Even as the legal cannabis industry booms, the black market persists with competitive prices and a lack of red tape on its side. As Jodi Helmer reports for JSTOR Daily, illegal growers set up an estimated 14,000 grow sites on federal and private lands in 2018—and that was just in Humboldt County, California.
Illegal cannabis growing operations pose a huge threat to the ecosystems of public forests, Eric Westervelt reports for NPR. Without any sort of regulations, illegal growers can use banned insecticides and other chemicals to shield their crops from pests. Using these substances excessively can have devastating consequences for nearby wildlife and water supply.
At one illegal growing site in California’s Shasta-Trinity National Forest, ecologists and law enforcement agents found evidence of toxicants like Bromethalin, a rat poison, and carbofuran, an insecticide that is banned by the Environmental Protection Agency. Speaking about carbofuran, wildlife ecologist Greta Wengert of the Integral Ecology Research Center (IERC) tells NPR, "It is incredibly toxic. A quarter teaspoon could kill a 600-pound black bear. So obviously just a tiny amount can kill a human. It remains in an ecosystem for a long period of time."
The effects of these toxicants can move through the ecological food chain, much like the long-term harms once posed by DDT. When the prey base—rodents, in this case—comes into contact with dangerous chemicals, every species that eats them is at risk of ingesting the chemicals as well. Some species, like a carnivorous weasel called the Pacific fisher, also pass the toxins to their offspring in utero and through the mother’s milk. The Pacific fisher is under consideration to be listed as an endangered species, in part due to high exposure to toxic rodenticide at illegal grow sites in the forests where it lives.
Mourad Gabriel, an IREC wildlife disease ecologist, tells NPR that he’s already seeing signs of contamination in aquatic ecosystems as well. Grow sites located uphill run the risk of poisoning nearby waterways with chemical runoff. What’s more, JSTOR Daily’s Helmer reports that trespassing growers will often divert water from streams to irrigate their plants, threatening local fish populations.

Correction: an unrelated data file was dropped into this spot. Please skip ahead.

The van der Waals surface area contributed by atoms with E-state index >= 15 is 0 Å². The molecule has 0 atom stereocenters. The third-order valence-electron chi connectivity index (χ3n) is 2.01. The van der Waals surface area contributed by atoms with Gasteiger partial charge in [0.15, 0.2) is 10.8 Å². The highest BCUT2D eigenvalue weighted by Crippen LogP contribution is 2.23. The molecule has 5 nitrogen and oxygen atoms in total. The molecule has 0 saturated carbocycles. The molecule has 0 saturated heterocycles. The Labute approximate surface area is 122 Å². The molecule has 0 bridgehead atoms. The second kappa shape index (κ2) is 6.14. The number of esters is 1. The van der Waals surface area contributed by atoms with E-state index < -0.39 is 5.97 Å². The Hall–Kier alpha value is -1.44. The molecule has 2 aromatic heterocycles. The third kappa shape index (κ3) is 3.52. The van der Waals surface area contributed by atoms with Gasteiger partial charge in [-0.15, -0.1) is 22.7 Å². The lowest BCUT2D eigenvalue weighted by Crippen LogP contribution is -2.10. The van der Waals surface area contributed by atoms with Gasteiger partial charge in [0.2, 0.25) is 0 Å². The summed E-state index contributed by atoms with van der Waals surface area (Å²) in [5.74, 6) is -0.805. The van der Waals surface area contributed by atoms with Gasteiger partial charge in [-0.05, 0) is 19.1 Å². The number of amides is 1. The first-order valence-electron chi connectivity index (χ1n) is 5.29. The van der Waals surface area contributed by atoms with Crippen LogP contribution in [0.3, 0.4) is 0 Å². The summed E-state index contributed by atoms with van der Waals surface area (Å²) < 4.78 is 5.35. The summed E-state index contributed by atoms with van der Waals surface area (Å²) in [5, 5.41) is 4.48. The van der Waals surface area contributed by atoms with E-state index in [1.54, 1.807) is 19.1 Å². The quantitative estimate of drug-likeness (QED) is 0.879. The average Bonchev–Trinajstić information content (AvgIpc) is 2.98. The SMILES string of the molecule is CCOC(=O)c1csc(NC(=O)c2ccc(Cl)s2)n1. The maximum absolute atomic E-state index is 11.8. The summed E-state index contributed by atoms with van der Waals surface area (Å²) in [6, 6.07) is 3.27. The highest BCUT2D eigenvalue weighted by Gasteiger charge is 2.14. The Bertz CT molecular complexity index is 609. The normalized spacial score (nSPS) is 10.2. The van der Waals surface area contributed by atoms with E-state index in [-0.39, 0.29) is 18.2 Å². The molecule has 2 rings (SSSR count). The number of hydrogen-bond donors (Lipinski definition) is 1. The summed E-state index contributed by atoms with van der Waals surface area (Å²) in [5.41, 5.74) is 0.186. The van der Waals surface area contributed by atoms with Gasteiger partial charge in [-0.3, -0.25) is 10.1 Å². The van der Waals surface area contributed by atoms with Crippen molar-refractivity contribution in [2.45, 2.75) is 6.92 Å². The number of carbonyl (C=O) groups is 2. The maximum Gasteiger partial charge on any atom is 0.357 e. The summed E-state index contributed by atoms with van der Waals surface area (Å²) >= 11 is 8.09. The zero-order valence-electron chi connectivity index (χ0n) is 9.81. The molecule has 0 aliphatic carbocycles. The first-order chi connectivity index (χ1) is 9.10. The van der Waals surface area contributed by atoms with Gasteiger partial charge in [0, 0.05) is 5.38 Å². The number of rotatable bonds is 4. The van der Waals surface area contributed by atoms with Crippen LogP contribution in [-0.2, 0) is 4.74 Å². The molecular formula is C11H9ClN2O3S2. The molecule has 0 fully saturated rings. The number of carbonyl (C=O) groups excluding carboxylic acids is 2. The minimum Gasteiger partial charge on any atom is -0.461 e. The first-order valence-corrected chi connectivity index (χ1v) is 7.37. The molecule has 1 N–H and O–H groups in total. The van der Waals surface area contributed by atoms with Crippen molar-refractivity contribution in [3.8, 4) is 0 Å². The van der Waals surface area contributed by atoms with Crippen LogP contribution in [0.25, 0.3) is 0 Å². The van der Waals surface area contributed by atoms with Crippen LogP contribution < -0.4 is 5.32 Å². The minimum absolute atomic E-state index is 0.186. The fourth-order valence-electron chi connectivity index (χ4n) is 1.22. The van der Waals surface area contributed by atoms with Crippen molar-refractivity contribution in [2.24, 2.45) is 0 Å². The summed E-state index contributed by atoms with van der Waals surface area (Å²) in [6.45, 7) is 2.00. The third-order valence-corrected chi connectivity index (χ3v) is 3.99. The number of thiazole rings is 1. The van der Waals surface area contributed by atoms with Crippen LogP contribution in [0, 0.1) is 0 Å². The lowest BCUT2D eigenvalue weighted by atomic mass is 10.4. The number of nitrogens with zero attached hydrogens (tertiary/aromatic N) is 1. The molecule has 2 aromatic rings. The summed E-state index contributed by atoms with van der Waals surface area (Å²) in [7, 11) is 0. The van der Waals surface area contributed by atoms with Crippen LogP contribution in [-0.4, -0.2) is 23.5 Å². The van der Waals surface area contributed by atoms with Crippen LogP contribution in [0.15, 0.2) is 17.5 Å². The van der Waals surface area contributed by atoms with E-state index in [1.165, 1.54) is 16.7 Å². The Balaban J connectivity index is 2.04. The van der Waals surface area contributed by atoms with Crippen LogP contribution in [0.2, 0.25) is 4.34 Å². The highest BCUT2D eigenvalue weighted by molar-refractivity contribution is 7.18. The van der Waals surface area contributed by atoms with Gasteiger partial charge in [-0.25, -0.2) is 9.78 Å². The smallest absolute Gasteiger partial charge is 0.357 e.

But even legal cannabis growing outfits have a high environmental toll. Cannabis a particularly thirsty plant, so the water cost is not limited to outdoor operations or illegal growing. Each individual plant requires almost six gallons of water per day, reports Clayton Aldern for Grist. That’s two gallons more than it takes to run one load in an energy-efficient dishwasher. To limit water use, the California State Water Resources Control Board has established strict guidelines, with prohibitions on using surface water for irrigation during the dry season, JSTOR Daily reports.
That’s not the only environmentally-conscious regulation on the legal weed industry. JSTOR Daily reports that growing cannabis can contribute to air pollution, as cannabis plants emit volatile organic compounds that contribute to ground-level ozone, or smog, which is dangerous for humans to breathe. Cannabis growers in Washington state are required to submit plans for how they intend to mitigate the air pollution that comes with outdoor cannabis growth. And in Colorado, the Department of Public Health and Environment is tracking water and energy used, as well as waste created, by the cannabis industry, report Brenna Goth and Tripp Baltz for Bloomberg Environment.
While outdoor cannabis grow sites threaten animals’ habitats, indoor cultivation comes with a massive carbon footprint. Bloomberg reports that legal cannabis production in the United States consumes enough electricity annually to power 92,500 homes for a year. That’s 472 tons of electricity-related carbon—and the number is growing as the industry expands.
As of 2019, 33 states and the District of Columbia have legalized some form of cannabis use. And as states continue to legalize cannabis, they will be able to impose more regulations to mitigate the environmental impacts of the industry. However, Jennifer Carah, a senior scientist in the water program at the Nature Conservancy of California, told JSTOR Daily that bureaucratic barriers to entry may prevent growers from going legal.
“The black market is not going away,” Carah says. “But to the degree that we can entice growers into the legal market, their agricultural practices can be regulated like other agricultural crops, which will go a long way to addressing potential environmental impacts.”